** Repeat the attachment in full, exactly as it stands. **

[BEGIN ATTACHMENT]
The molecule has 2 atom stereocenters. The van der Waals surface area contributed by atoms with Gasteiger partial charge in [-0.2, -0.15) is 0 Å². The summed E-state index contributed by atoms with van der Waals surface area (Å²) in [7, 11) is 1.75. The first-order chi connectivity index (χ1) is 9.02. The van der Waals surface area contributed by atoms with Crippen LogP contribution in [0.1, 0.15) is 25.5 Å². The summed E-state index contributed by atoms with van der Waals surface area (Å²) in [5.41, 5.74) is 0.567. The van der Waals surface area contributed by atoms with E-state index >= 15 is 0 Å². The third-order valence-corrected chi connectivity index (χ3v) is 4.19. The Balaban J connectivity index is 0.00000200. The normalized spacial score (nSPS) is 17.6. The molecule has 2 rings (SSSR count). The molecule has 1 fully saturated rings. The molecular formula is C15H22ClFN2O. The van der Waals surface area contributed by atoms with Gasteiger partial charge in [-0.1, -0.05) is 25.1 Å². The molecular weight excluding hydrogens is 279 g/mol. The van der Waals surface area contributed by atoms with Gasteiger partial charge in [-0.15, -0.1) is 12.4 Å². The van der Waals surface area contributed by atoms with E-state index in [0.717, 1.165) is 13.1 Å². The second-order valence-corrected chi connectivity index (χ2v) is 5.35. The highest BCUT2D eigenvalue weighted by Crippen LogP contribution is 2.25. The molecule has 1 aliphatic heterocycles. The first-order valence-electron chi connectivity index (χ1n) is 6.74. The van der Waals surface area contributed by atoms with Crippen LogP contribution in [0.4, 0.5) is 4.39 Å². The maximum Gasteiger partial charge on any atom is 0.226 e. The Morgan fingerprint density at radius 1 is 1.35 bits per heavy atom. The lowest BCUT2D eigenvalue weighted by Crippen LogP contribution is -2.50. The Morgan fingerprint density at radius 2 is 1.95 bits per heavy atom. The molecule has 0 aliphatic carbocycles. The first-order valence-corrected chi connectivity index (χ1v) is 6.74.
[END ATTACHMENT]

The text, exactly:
The molecule has 2 atom stereocenters. The van der Waals surface area contributed by atoms with Gasteiger partial charge in [-0.2, -0.15) is 0 Å². The summed E-state index contributed by atoms with van der Waals surface area (Å²) in [7, 11) is 1.75. The first-order chi connectivity index (χ1) is 9.02. The van der Waals surface area contributed by atoms with Crippen LogP contribution in [0.1, 0.15) is 25.5 Å². The summed E-state index contributed by atoms with van der Waals surface area (Å²) in [5.41, 5.74) is 0.567. The van der Waals surface area contributed by atoms with E-state index >= 15 is 0 Å². The third-order valence-corrected chi connectivity index (χ3v) is 4.19. The Balaban J connectivity index is 0.00000200. The normalized spacial score (nSPS) is 17.6. The molecule has 2 rings (SSSR count). The molecule has 1 fully saturated rings. The molecular formula is C15H22ClFN2O. The van der Waals surface area contributed by atoms with Gasteiger partial charge in [-0.1, -0.05) is 25.1 Å². The molecular weight excluding hydrogens is 279 g/mol. The van der Waals surface area contributed by atoms with Gasteiger partial charge in [-0.15, -0.1) is 12.4 Å². The van der Waals surface area contributed by atoms with E-state index in [0.717, 1.165) is 13.1 Å². The second-order valence-corrected chi connectivity index (χ2v) is 5.35. The highest BCUT2D eigenvalue weighted by Crippen LogP contribution is 2.25. The molecule has 1 aliphatic heterocycles. The first-order valence-electron chi connectivity index (χ1n) is 6.74. The van der Waals surface area contributed by atoms with Crippen LogP contribution in [0.4, 0.5) is 4.39 Å². The maximum Gasteiger partial charge on any atom is 0.226 e. The Morgan fingerprint density at radius 1 is 1.35 bits per heavy atom. The lowest BCUT2D eigenvalue weighted by Crippen LogP contribution is -2.50. The Morgan fingerprint density at radius 2 is 1.95 bits per heavy atom. The molecule has 0 aliphatic carbocycles. The first-order valence-corrected chi connectivity index (χ1v) is 6.74.